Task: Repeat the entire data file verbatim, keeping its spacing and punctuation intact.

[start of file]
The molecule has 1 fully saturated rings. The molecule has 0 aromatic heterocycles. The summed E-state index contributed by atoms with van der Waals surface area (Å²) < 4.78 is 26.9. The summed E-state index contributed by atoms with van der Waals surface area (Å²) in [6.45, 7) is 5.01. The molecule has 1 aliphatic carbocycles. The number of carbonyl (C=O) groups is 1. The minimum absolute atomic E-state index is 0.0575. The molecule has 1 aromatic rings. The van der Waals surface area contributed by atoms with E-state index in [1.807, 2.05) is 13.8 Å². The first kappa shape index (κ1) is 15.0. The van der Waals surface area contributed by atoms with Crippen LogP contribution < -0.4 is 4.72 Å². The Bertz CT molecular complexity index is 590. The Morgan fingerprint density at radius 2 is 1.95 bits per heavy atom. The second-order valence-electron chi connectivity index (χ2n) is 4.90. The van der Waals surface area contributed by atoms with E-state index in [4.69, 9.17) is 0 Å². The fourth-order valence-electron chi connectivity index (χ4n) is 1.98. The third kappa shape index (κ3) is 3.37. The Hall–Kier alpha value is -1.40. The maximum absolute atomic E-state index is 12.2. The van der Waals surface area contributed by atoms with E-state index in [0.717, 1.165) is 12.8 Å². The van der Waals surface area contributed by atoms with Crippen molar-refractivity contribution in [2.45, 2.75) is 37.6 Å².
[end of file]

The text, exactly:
The molecule has 1 fully saturated rings. The molecule has 0 aromatic heterocycles. The summed E-state index contributed by atoms with van der Waals surface area (Å²) < 4.78 is 26.9. The summed E-state index contributed by atoms with van der Waals surface area (Å²) in [6.45, 7) is 5.01. The molecule has 1 aliphatic carbocycles. The number of carbonyl (C=O) groups is 1. The minimum absolute atomic E-state index is 0.0575. The molecule has 1 aromatic rings. The van der Waals surface area contributed by atoms with E-state index in [1.807, 2.05) is 13.8 Å². The first kappa shape index (κ1) is 15.0. The van der Waals surface area contributed by atoms with Crippen LogP contribution < -0.4 is 4.72 Å². The Bertz CT molecular complexity index is 590. The Morgan fingerprint density at radius 2 is 1.95 bits per heavy atom. The second-order valence-electron chi connectivity index (χ2n) is 4.90. The van der Waals surface area contributed by atoms with E-state index in [4.69, 9.17) is 0 Å². The fourth-order valence-electron chi connectivity index (χ4n) is 1.98. The third kappa shape index (κ3) is 3.37. The Hall–Kier alpha value is -1.40. The maximum absolute atomic E-state index is 12.2. The van der Waals surface area contributed by atoms with E-state index in [0.717, 1.165) is 12.8 Å². The van der Waals surface area contributed by atoms with Crippen molar-refractivity contribution in [2.45, 2.75) is 37.6 Å².